Perfect – Rachel Joyce
I very much enjoyed Rachel Joyce’s first novel, The Unlikely Pilgrimage of Harold Fry, which apart from being a delightful metaphor about journeys, both personal and physical, also gave mentions to trips to places that I actually live! Which, if I’m honest, was a wonderful little cherry on top of an already amazing cake. Which is why, when I saw that Perfect was available as an ARC, I started wishing and hoping that I would be approved for it, because honestly, I kind of wanted to feel the magic of Harold Fry all over again and in some ways I did, which was lovely, and in others it was entirely different which was also lovely, but it wasn’t quite as satisfying.
In 1972, two seconds were added to time. It was in order to balance clock time with the movement of the earth. Byron Hemming knew this because James Lowe had told him and James was the cleverest boy at school. But how could time change? The steady movement of hands around a clock was as certain as their golden futures.
Then Byron’s mother, late for the school run, makes a devastating mistake. Byron’s perfect world is shattered. Were those two extra seconds to blame? Can what follows ever be set right?
Perfect is delightfully charming, it was almost J K Rowling-esque in the terms of the narrative, think the Casual Vacancy rather than Harry Potter, that’s the best way I can think to describe the wealth and depth of the characters and the endearing quality of how they were written.
This is though, quite a difficult book to talk about with regards to plot, it’s a long one, with two slow burning stories, the connection of which isn’t really apparent until the last quarter . On the one hand, there is a tale about class in the 70s focusing mainly on eleven year old Byron, who goes to private school and who has an existential crisis about the addition of two seconds, which results in his miserable middle class mother meeting a working class woman and the pair forming a questionable friendship, this is interwoven with the story of Jim a grown up who has spent the majority of his life in a psychiatric hospital and embarking on a relationship of sorts with a woman who hits him with a car.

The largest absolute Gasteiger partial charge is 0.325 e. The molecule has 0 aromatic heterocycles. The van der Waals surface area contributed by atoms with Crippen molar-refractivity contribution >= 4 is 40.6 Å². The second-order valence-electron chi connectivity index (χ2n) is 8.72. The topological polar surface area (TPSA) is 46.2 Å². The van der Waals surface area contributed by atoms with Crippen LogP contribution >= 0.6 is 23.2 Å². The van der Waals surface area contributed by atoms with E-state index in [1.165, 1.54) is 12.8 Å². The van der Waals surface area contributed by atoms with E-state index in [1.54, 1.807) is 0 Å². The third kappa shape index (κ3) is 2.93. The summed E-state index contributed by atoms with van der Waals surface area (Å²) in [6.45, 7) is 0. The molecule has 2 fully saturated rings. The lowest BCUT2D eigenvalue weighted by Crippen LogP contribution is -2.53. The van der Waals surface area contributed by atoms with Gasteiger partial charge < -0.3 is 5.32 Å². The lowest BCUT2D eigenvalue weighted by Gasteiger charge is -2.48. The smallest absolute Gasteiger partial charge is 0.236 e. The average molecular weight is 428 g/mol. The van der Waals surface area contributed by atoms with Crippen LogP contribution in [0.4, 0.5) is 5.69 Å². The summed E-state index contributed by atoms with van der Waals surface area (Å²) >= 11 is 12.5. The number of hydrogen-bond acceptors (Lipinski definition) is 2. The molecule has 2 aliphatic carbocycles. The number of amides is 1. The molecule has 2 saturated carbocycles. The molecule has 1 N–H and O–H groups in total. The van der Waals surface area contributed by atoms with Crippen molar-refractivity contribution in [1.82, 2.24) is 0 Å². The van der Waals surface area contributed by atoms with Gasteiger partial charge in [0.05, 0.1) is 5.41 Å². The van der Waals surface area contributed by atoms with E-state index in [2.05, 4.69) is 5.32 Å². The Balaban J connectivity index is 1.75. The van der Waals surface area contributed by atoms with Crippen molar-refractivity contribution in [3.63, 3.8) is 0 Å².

Essentially I guess, the book as a whole is about the butterfly affect, how one tiny thing can cause massive repercussions. Without the two seconds, Diana and Beverley would never have met, without having his foot run over, Jim would have never spent time with Eileen and started reliving his past. Which doesn’t sound like too much difficulty to explain, I guess, the fact that this book is long and the actual crux of the story doesn’t start til much later is why I think that – people just starting this book aren’t going to think that the above is a relevant plot point.
Slight spoiler alert, but when I got to the big reveal of just how Jim is connected to Byron’s story I legit made this face:
Although this isn’t as perfect as Harold Fry, it is genuinely really rather good, I was utterly enthralled by Jim and his struggle with his mental health, this book has one of the most sensitive and empathetic portrayals of OCD I have encountered, Jim’s rituals and fear are heartbreaking and his mentions of his time spent in psychiatric care are both sensitively and truthfully done. Similarly, the sections about Byron and his mother’s unhappiness are done remarkably well. It is heavy and dark at times, but leaves you with the sense that hope is around the corner. It’s only real problem was that the ending let it down a little bit, it was a little too fairy tale and they lived happily ever after for me, especially considering some of the themes in the book.
I can see this being THE book of this year. It may not be perfect, but it is far from being imperfect and I wait with anticipation to see what Rachel Joyce comes up with next and as such, gets the first Nick Fury Seal of Approval for 2014!